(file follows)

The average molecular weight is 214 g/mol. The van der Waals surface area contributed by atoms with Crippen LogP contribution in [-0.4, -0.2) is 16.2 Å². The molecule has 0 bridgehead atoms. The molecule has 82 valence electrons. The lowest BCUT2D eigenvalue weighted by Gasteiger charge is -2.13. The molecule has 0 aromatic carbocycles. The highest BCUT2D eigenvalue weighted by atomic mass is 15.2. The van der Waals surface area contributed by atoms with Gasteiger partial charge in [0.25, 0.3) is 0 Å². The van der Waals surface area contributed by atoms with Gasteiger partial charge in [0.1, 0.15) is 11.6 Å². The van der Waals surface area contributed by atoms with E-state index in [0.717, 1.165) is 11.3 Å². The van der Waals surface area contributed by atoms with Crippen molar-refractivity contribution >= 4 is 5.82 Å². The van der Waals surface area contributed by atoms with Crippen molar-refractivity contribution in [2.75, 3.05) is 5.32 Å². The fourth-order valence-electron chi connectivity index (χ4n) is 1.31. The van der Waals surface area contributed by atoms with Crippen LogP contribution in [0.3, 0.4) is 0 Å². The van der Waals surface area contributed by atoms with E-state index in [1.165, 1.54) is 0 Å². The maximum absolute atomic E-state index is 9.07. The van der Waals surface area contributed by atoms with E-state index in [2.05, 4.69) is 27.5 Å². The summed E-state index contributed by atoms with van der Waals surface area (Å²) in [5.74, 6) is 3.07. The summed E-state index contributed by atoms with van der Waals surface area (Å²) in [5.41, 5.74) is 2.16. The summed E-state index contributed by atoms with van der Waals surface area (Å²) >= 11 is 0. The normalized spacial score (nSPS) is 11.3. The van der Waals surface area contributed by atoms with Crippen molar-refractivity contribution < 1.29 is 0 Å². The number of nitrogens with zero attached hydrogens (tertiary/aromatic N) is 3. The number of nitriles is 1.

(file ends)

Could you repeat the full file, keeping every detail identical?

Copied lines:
The average molecular weight is 214 g/mol. The van der Waals surface area contributed by atoms with Crippen LogP contribution in [-0.4, -0.2) is 16.2 Å². The molecule has 0 bridgehead atoms. The molecule has 82 valence electrons. The lowest BCUT2D eigenvalue weighted by Gasteiger charge is -2.13. The molecule has 0 aromatic carbocycles. The highest BCUT2D eigenvalue weighted by atomic mass is 15.2. The van der Waals surface area contributed by atoms with Gasteiger partial charge in [0.25, 0.3) is 0 Å². The van der Waals surface area contributed by atoms with Gasteiger partial charge in [0.1, 0.15) is 11.6 Å². The van der Waals surface area contributed by atoms with E-state index in [0.717, 1.165) is 11.3 Å². The van der Waals surface area contributed by atoms with Crippen molar-refractivity contribution >= 4 is 5.82 Å². The van der Waals surface area contributed by atoms with Crippen molar-refractivity contribution in [2.75, 3.05) is 5.32 Å². The fourth-order valence-electron chi connectivity index (χ4n) is 1.31. The van der Waals surface area contributed by atoms with Crippen LogP contribution in [0.3, 0.4) is 0 Å². The van der Waals surface area contributed by atoms with E-state index in [1.165, 1.54) is 0 Å². The maximum absolute atomic E-state index is 9.07. The van der Waals surface area contributed by atoms with E-state index in [2.05, 4.69) is 27.5 Å². The summed E-state index contributed by atoms with van der Waals surface area (Å²) in [5.74, 6) is 3.07. The summed E-state index contributed by atoms with van der Waals surface area (Å²) in [5.41, 5.74) is 2.16. The summed E-state index contributed by atoms with van der Waals surface area (Å²) >= 11 is 0. The normalized spacial score (nSPS) is 11.3. The van der Waals surface area contributed by atoms with Crippen molar-refractivity contribution < 1.29 is 0 Å². The number of nitrogens with zero attached hydrogens (tertiary/aromatic N) is 3. The number of nitriles is 1.